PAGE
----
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Catskill Mountains Chapter of Trout Unlimited, Inc. v. United States Environmental Protection Agency

ELR Citation: 44 ELR 20068
Nos. 08-CV-5606, -8430, (S.D.N.Y., 03/28/2014) (Karas, J.)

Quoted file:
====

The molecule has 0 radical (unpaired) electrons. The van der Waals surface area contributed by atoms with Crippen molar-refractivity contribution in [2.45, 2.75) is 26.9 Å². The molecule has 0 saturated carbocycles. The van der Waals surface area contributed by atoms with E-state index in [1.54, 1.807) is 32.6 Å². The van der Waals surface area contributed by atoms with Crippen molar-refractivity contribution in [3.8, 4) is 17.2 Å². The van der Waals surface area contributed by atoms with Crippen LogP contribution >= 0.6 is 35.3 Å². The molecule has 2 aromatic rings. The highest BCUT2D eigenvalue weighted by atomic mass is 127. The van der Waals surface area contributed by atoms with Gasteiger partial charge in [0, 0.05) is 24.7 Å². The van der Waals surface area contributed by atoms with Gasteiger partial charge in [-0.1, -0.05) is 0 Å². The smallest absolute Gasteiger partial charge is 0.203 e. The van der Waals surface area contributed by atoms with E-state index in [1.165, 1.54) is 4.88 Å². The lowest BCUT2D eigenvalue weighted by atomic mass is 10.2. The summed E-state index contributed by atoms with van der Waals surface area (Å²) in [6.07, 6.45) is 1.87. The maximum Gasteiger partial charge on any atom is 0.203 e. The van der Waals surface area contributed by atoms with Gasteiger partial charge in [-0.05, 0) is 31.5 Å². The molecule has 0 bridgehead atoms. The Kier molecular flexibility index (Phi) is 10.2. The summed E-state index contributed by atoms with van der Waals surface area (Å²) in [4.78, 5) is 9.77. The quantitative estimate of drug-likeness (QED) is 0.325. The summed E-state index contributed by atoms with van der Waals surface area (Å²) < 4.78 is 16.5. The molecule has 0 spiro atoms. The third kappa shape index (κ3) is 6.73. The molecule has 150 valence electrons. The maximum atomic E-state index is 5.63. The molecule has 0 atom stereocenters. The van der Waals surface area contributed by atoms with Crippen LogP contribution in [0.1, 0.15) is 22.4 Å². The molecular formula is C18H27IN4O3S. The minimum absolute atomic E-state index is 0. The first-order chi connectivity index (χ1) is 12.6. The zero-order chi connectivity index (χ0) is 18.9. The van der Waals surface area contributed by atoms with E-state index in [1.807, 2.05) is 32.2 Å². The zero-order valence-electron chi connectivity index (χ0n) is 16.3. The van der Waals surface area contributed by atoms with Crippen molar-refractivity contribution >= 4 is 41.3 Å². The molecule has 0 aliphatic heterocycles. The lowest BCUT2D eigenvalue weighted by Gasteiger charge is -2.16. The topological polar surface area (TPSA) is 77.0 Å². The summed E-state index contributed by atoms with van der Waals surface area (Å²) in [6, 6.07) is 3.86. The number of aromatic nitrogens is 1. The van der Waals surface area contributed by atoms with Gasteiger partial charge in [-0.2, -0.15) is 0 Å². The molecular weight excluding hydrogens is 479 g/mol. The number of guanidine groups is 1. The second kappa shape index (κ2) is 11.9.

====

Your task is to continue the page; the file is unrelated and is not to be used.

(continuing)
In a 100+ page opinion, a district court vacated EPA's water transfers rule, which excludes water transfers that convey or connect "waters of the United States without subjecting the transferred water to intervening industrial, municipal, or commercial use" from the CWA's NPDES permitting requirements. The court held that EPA's interpretation of "navigable waters" in promulgating the rule went beyond the limitations identified by the U.S. Supreme Court in Rapanos v. United States, 547 U.S. 715, 36 ELR 20116 (2006). EPA interpreted “navigable waters” such that water would be considered navigable as long as it retained its “status” as a “navigable water” or “water of the United States." It then interpreted the scope of “navigable waters” within this status-based interpretation to include waters that have been withdrawn from navigable bodies of water but have not been subjected to an “intervening use." In so doing, EPA adopted an interpretation of “navigable waters” that expanded the scope of that phrase to include any water that has the “status” of “navigable water.” And it further expanded the scope of that interpretation when it clarified that water withdrawn from a navigable waterbody loses its status only when subjected to an “intervening use.” In addition, many of the types of conveyances contemplated by the water transfers rule would not be considered a “navigable water” under any of the three standards used in Rapanos. For example, where the rule defines NPDES-excluded water transfer activities to include “any system of pumping stations, canals, aqueducts, tunnels, pipes, or other such conveyances,” a status-based interpretation of these conveyances considering them to be “navigable waters” would exclude from NPDES regulation point-source pollutant discharges that Congress clearly intended to regulate.